|An appropriate visual for living with someone with anxiety (SWA).|
For us, this was a Very. Big. Deal.
Lindsey hasn't been on a plane since a terrible experience flying to and returning from the Dominican Republic three years ago. At the time her overall anxiety level was really high and she had a panic attack on the plane that lasted an hour. If you've never experienced a panic attack, for an entire hour Lindsey believed she was going to die — truly believed, in her heart of hearts, that this was the end. It was terrifying and traumatic. Once we arrived, we took a car service to our resort, and, sadly, saw a car-scooter collision that was more than likely fatal for the scooter driver. It reinforced the idea that she was going to die on this trip. She and I left after just two days because she was unable to function, she was dreading the flight back so very much. The flight back was just as horrible as the flight there, and she said that her flying days are over.
Fast forward three years.
Lindsey is in a very different place with her anxiety. She is juggling online high school classes with college courses, held down a job, has grown in confidence and in knowing herself. So when she said she was willing to try to get on a plane to see a musical, I was happy that she had identified a "reward" for this exposure that she would be willing to do.
It is a very different experience traveling with Someone With Anxiety (SWA). This successful trip did not happen without a lot of planning and accommodations.
For one, after arriving in NYC and getting to my sister-in-law's condo, Lindsey was completely exhausted. We didn't go anywhere else the rest of the day and got take-out from the nearest bodega for dinner.
Truth 1: If traveling with SWA, be prepared to be in a city with incredible culinary experiences but be unable to take part in any of them.Before going to bed we talked about all the places we wanted to see during our very short trip. Lindsey had a whole laundry list of things she wanted to do, but I know we wouldn't be able to hit them all. I knew more than she about how long it would take to travel from one part of the city to another, and also had a realistic expectation of how much energy she would have for seeing all of these things.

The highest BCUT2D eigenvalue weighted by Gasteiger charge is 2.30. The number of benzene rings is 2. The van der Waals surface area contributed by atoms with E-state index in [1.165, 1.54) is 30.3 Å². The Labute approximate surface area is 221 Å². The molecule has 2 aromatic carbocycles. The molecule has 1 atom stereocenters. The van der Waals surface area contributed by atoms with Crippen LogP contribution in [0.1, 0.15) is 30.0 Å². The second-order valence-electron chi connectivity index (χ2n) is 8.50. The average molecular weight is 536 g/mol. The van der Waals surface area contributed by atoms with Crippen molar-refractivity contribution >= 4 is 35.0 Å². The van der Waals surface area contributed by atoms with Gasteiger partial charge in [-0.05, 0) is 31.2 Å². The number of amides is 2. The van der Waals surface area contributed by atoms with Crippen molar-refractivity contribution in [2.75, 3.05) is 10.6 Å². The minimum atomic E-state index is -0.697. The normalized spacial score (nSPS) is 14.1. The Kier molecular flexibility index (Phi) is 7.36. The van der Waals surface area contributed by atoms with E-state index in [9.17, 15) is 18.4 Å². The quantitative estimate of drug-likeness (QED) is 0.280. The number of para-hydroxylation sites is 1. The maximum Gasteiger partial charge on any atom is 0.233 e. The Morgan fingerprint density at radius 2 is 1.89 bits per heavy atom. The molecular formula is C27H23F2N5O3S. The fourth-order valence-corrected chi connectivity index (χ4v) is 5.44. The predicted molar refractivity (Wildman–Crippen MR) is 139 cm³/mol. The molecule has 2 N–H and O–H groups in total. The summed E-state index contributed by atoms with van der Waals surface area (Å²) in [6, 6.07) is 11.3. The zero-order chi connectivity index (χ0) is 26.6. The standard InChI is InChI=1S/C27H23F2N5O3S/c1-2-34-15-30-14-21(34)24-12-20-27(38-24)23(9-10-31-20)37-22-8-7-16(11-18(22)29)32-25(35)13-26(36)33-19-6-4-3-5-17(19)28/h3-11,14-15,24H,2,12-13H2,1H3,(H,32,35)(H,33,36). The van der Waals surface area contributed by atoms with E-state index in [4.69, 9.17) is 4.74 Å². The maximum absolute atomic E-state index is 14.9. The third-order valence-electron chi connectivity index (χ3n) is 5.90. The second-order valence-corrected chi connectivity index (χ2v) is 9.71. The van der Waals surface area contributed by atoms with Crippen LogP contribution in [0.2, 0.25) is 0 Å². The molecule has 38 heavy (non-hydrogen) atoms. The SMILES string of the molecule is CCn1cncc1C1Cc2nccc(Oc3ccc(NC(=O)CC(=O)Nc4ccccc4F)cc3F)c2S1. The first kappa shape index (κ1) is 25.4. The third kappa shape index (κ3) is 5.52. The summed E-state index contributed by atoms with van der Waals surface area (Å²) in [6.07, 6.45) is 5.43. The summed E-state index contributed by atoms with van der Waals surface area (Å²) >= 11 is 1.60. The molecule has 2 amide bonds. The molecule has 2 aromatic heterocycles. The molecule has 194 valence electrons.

Her sleep that evening was interrupted by a terrible stomachache, a known latent side effect of high anxiety for her. Which meant that there would be no morning tourist stuff for us, sleep is critical to her mental health and she doesn't function well without it.
Truth 2: Vacationing with SWA means planning light schedules with plenty of time between outings to rest. Heavy itineraries are anxiety-inducing.Once again back to the bodega for breakfast which we ate in the condo, then we took a Lyft down to Lincoln Center to re-create a photo of her chasing pigeons from when she was in New York at age 2. We cabbed it over to the Met but the line to get in was incredibly long and snaked all the way to the end of the block. Lindsey said she wasn't up for the long wait in line and didn't want to do anything else, so we cabbed it back to the condo.
Truth 3: Vacationing with SWA means paying for transportation to go places only to turn around because the crowds are too much. Flexibility and patience are needed.We chilled back at the condo. I took a nap before we had to get ready for the show. We decided to eat at a restaurant near the condo, then take a Lyft down to the theater district. The restaurant we chose had a problem with their wood oven, which meant the menu was cut in half. We managed to find things to eat anyways, but this little glitch in our plans meant Lindsey was nervous that something else was going to go wrong. And, eating out makes Lindsey anxious, so she was ready to get the bill and go as soon as our meal was finished.